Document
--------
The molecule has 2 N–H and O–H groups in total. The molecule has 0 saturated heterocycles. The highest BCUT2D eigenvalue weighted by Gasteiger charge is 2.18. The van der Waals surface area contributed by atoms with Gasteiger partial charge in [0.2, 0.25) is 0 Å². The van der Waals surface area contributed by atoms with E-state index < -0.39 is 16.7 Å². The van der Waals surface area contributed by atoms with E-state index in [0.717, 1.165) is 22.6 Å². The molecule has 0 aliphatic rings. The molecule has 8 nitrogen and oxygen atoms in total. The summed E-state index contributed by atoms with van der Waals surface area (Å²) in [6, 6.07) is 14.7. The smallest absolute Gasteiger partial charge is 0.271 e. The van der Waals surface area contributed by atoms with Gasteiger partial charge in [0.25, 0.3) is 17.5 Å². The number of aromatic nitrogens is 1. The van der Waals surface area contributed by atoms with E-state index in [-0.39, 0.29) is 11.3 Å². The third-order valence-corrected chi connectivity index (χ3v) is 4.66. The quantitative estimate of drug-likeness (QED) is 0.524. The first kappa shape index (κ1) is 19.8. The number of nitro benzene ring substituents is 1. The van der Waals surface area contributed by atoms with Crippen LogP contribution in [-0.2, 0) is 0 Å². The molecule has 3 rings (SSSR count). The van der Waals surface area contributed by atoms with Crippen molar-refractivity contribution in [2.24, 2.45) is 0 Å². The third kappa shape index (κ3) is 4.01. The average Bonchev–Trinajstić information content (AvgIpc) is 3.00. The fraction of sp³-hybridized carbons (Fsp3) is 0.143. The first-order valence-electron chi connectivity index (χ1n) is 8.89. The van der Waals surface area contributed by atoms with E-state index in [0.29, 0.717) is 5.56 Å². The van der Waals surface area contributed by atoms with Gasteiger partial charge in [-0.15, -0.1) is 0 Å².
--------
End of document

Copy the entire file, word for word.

The molecule has 2 N–H and O–H groups in total. The molecule has 0 saturated heterocycles. The highest BCUT2D eigenvalue weighted by Gasteiger charge is 2.18. The van der Waals surface area contributed by atoms with Gasteiger partial charge in [0.2, 0.25) is 0 Å². The van der Waals surface area contributed by atoms with E-state index < -0.39 is 16.7 Å². The van der Waals surface area contributed by atoms with E-state index in [0.717, 1.165) is 22.6 Å². The molecule has 0 aliphatic rings. The molecule has 8 nitrogen and oxygen atoms in total. The summed E-state index contributed by atoms with van der Waals surface area (Å²) in [6, 6.07) is 14.7. The smallest absolute Gasteiger partial charge is 0.271 e. The van der Waals surface area contributed by atoms with Gasteiger partial charge in [0.25, 0.3) is 17.5 Å². The number of aromatic nitrogens is 1. The van der Waals surface area contributed by atoms with E-state index in [-0.39, 0.29) is 11.3 Å². The third-order valence-corrected chi connectivity index (χ3v) is 4.66. The quantitative estimate of drug-likeness (QED) is 0.524. The first kappa shape index (κ1) is 19.8. The number of nitro benzene ring substituents is 1. The van der Waals surface area contributed by atoms with Crippen LogP contribution in [-0.2, 0) is 0 Å². The molecule has 3 rings (SSSR count). The van der Waals surface area contributed by atoms with Crippen molar-refractivity contribution in [2.24, 2.45) is 0 Å². The third kappa shape index (κ3) is 4.01. The average Bonchev–Trinajstić information content (AvgIpc) is 3.00. The fraction of sp³-hybridized carbons (Fsp3) is 0.143. The first-order valence-electron chi connectivity index (χ1n) is 8.89. The van der Waals surface area contributed by atoms with E-state index in [0.29, 0.717) is 5.56 Å². The van der Waals surface area contributed by atoms with Gasteiger partial charge in [-0.15, -0.1) is 0 Å².